Linux Networking

Linux networking topics in here including wired or wireless.
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Linux Networking

Post by longfreeware »

This chapter provides an overview of the basics of network services in Red Hat Enterprise Linux.
1.1 Comparing IP with non-IP networks
A network is a system of interconnected devices that can connect shared information and resources such as files, printers, applications, and the Internet. Each of these devices has a unique Internet Protocol (IP) address for sending and receiving messages between two or more devices called a protocol using a set of rules.
Network Connection Category
IP network
Networks that communicate via Internet Protocol addresses. The IP network operates on the Internet and most internal networks. Ethernet, cable modems, DSL modems, dial-up modems, wireless networks, and VPN connectivity are common examples.
Non-IP networks
Networks are used to communicate through the bottom layer instead of the transmission layer. Note that these networks are rarely used. InfiniBand is a non-IP network, which is described in Chapter 13, the configuration of InfiniBand and RDMA networks.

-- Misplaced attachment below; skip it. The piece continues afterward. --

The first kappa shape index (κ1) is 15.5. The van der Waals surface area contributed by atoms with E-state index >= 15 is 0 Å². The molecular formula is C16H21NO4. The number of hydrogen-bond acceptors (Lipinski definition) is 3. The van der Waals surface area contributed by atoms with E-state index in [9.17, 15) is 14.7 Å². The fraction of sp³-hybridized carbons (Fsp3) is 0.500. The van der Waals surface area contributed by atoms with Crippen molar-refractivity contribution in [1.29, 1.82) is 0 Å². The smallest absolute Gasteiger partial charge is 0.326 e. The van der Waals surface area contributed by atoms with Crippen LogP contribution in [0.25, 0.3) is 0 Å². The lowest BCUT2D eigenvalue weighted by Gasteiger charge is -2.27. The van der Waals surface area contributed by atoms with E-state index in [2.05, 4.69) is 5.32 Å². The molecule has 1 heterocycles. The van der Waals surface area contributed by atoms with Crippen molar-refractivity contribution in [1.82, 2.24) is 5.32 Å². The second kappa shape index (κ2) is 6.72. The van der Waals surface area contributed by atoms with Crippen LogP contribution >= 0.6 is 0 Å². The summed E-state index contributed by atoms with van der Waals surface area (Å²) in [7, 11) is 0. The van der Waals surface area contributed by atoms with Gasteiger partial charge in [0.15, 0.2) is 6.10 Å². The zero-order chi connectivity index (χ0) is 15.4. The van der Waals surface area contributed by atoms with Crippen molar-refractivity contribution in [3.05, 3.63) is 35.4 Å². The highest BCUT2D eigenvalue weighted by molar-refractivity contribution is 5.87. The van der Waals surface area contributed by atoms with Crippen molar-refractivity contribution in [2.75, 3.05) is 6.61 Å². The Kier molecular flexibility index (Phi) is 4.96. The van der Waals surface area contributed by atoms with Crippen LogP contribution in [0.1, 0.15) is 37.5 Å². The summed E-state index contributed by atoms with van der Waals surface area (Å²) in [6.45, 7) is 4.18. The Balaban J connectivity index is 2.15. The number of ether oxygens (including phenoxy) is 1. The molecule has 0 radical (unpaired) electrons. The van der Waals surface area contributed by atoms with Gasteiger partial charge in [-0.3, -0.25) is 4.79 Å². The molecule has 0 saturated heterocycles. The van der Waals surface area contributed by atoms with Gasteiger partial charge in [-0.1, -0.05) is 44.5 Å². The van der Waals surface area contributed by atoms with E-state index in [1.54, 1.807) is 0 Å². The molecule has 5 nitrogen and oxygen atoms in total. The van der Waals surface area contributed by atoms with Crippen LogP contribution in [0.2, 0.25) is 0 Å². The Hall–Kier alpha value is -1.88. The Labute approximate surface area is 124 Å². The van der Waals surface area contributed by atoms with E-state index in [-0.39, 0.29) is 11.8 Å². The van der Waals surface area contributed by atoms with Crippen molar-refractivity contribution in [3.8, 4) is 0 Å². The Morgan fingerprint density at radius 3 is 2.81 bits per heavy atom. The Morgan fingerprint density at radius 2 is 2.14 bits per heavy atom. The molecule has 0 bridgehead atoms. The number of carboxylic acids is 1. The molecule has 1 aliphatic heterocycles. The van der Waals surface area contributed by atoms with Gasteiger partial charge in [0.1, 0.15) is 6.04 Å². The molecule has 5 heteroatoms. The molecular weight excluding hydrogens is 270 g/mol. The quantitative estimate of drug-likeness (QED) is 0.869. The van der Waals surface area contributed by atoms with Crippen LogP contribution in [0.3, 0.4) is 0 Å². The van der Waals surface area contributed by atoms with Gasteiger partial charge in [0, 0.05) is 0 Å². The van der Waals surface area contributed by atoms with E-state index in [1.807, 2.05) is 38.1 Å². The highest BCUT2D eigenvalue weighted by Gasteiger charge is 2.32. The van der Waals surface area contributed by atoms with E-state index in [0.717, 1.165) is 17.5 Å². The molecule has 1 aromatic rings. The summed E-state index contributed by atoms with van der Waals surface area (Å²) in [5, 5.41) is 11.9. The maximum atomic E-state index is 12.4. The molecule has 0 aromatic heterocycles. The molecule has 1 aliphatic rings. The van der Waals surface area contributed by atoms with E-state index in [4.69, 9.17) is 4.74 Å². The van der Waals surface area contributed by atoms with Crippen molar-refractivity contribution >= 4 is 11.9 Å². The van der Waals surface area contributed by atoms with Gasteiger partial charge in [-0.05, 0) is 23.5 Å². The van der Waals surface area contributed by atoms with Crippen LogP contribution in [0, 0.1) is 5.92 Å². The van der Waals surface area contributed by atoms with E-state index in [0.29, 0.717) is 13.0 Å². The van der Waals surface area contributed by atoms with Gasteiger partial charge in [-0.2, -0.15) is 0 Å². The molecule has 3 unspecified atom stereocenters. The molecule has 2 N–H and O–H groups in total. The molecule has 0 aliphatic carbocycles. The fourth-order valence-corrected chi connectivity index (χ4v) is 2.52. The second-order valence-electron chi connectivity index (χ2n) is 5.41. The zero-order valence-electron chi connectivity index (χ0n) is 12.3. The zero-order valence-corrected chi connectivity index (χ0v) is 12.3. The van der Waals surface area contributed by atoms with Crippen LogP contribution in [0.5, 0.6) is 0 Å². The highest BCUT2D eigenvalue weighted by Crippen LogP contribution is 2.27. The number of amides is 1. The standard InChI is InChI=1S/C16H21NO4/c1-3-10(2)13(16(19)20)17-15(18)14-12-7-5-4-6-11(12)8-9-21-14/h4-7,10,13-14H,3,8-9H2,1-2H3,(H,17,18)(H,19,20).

Fixed IP address
When a fixed IP address is assigned to the device, the address does not change over time unless manually changed. If you wish, it is recommended to use a fixed IP address:
To ensure network address compatibility for servers such as DNS and authentication servers.
Using off-band management tools that operate independently of other network infrastructure.
All of the configuration tools listed in Section 3.1, “Selecting Network Configuration Methods”, allow you to manually assign static IP addresses. The nmcli tool is also suitable, as described in Section 3.3.8, "Adding and Configuring a Static Ethernet Connection to nmcli".
For more information on configuration and automation, see the OpenLMI section of the Red Hat Enterprise Linux 7 System Manager Guide. The Red Hat Enterprise Linux 7 Installation Guide documentes the use of a kickstart file that can also be used to automate network settings.
Dynamic IP address
When a dynamic IP address is assigned to the device, the address changes over time. For this reason, it is recommended for devices that are sometimes connected to the network, as the IP address may change after the device is restarted.
Dynamic IP addresses are very flexible, easy to organize and manage. Dynamic Host Control Protocol (DHCP) is the traditional way of assigning a host to a dynamic network configuration. Section 14.1, "Why Use DHCP?" For more information. You can also use the nmcli tool, which is described in Section 3.3.7, "Adding and Configuring Dynamic Ethernet Connections to nmcli".

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